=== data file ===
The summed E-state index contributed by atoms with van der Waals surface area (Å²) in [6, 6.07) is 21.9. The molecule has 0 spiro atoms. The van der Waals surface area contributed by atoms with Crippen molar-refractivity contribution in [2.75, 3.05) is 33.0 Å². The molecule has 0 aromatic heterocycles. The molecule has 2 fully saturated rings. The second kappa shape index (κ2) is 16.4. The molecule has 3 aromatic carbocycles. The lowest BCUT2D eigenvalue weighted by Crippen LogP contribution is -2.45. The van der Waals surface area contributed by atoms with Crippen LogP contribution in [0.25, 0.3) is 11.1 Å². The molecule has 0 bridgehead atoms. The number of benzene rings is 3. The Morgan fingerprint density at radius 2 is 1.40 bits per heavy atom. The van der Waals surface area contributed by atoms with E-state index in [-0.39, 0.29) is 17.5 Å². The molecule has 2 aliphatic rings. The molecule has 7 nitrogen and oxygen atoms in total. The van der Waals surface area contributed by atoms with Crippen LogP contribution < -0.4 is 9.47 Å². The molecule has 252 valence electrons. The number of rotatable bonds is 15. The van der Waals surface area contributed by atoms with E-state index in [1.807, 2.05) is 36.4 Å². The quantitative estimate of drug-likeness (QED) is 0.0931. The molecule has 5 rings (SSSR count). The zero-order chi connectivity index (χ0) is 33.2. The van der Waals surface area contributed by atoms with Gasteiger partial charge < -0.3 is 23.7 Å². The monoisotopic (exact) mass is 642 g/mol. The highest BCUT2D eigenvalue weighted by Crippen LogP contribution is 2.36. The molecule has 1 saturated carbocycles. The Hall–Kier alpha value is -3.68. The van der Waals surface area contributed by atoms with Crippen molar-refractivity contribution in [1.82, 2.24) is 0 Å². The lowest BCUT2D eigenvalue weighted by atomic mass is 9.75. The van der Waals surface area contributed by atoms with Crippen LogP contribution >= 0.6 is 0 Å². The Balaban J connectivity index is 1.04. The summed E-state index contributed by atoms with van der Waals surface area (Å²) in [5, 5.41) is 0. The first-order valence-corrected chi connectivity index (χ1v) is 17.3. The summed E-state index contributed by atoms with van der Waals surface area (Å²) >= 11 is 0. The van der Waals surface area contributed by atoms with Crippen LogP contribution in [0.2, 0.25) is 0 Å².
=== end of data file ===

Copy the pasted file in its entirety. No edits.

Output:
The summed E-state index contributed by atoms with van der Waals surface area (Å²) in [6, 6.07) is 21.9. The molecule has 0 spiro atoms. The van der Waals surface area contributed by atoms with Crippen molar-refractivity contribution in [2.75, 3.05) is 33.0 Å². The molecule has 0 aromatic heterocycles. The molecule has 2 fully saturated rings. The second kappa shape index (κ2) is 16.4. The molecule has 3 aromatic carbocycles. The lowest BCUT2D eigenvalue weighted by Crippen LogP contribution is -2.45. The van der Waals surface area contributed by atoms with Crippen LogP contribution in [0.25, 0.3) is 11.1 Å². The molecule has 0 bridgehead atoms. The number of benzene rings is 3. The Morgan fingerprint density at radius 2 is 1.40 bits per heavy atom. The van der Waals surface area contributed by atoms with E-state index in [-0.39, 0.29) is 17.5 Å². The molecule has 2 aliphatic rings. The molecule has 7 nitrogen and oxygen atoms in total. The van der Waals surface area contributed by atoms with Crippen LogP contribution < -0.4 is 9.47 Å². The molecule has 252 valence electrons. The number of rotatable bonds is 15. The van der Waals surface area contributed by atoms with E-state index in [1.807, 2.05) is 36.4 Å². The quantitative estimate of drug-likeness (QED) is 0.0931. The molecule has 5 rings (SSSR count). The zero-order chi connectivity index (χ0) is 33.2. The van der Waals surface area contributed by atoms with Gasteiger partial charge < -0.3 is 23.7 Å². The monoisotopic (exact) mass is 642 g/mol. The highest BCUT2D eigenvalue weighted by Crippen LogP contribution is 2.36. The molecule has 1 saturated carbocycles. The Hall–Kier alpha value is -3.68. The van der Waals surface area contributed by atoms with Crippen molar-refractivity contribution in [1.82, 2.24) is 0 Å². The lowest BCUT2D eigenvalue weighted by atomic mass is 9.75. The van der Waals surface area contributed by atoms with Crippen LogP contribution >= 0.6 is 0 Å². The Balaban J connectivity index is 1.04. The summed E-state index contributed by atoms with van der Waals surface area (Å²) in [5, 5.41) is 0. The first-order valence-corrected chi connectivity index (χ1v) is 17.3. The summed E-state index contributed by atoms with van der Waals surface area (Å²) >= 11 is 0. The van der Waals surface area contributed by atoms with Crippen LogP contribution in [0.2, 0.25) is 0 Å².